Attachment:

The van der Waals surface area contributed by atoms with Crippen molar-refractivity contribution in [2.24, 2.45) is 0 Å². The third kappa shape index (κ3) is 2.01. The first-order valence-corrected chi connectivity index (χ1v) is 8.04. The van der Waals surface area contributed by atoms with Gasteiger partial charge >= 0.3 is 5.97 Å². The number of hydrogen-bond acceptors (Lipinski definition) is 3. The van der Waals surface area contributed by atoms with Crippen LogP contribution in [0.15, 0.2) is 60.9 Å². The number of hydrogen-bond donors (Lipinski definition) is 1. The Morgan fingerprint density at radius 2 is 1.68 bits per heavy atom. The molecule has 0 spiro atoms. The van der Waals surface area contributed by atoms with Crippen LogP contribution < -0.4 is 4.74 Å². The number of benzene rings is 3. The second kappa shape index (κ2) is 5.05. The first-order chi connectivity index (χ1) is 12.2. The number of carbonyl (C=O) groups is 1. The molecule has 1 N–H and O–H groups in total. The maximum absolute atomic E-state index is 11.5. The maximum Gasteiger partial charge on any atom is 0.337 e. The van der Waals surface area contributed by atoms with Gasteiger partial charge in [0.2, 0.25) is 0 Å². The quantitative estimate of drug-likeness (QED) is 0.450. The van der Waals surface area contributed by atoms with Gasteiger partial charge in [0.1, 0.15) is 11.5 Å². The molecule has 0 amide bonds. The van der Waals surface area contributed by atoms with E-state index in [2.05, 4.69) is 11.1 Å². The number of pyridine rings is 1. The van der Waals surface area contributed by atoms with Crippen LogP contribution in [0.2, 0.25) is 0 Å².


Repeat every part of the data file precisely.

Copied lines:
The van der Waals surface area contributed by atoms with Crippen molar-refractivity contribution in [2.24, 2.45) is 0 Å². The third kappa shape index (κ3) is 2.01. The first-order valence-corrected chi connectivity index (χ1v) is 8.04. The van der Waals surface area contributed by atoms with Gasteiger partial charge >= 0.3 is 5.97 Å². The number of hydrogen-bond acceptors (Lipinski definition) is 3. The van der Waals surface area contributed by atoms with Crippen LogP contribution in [0.15, 0.2) is 60.9 Å². The number of hydrogen-bond donors (Lipinski definition) is 1. The Morgan fingerprint density at radius 2 is 1.68 bits per heavy atom. The molecule has 0 spiro atoms. The van der Waals surface area contributed by atoms with Crippen LogP contribution < -0.4 is 4.74 Å². The number of benzene rings is 3. The second kappa shape index (κ2) is 5.05. The first-order chi connectivity index (χ1) is 12.2. The number of carbonyl (C=O) groups is 1. The molecule has 1 N–H and O–H groups in total. The maximum absolute atomic E-state index is 11.5. The maximum Gasteiger partial charge on any atom is 0.337 e. The van der Waals surface area contributed by atoms with Gasteiger partial charge in [0.2, 0.25) is 0 Å². The quantitative estimate of drug-likeness (QED) is 0.450. The van der Waals surface area contributed by atoms with Gasteiger partial charge in [0.1, 0.15) is 11.5 Å². The molecule has 0 amide bonds. The van der Waals surface area contributed by atoms with E-state index in [2.05, 4.69) is 11.1 Å². The number of pyridine rings is 1. The van der Waals surface area contributed by atoms with Crippen LogP contribution in [0.2, 0.25) is 0 Å².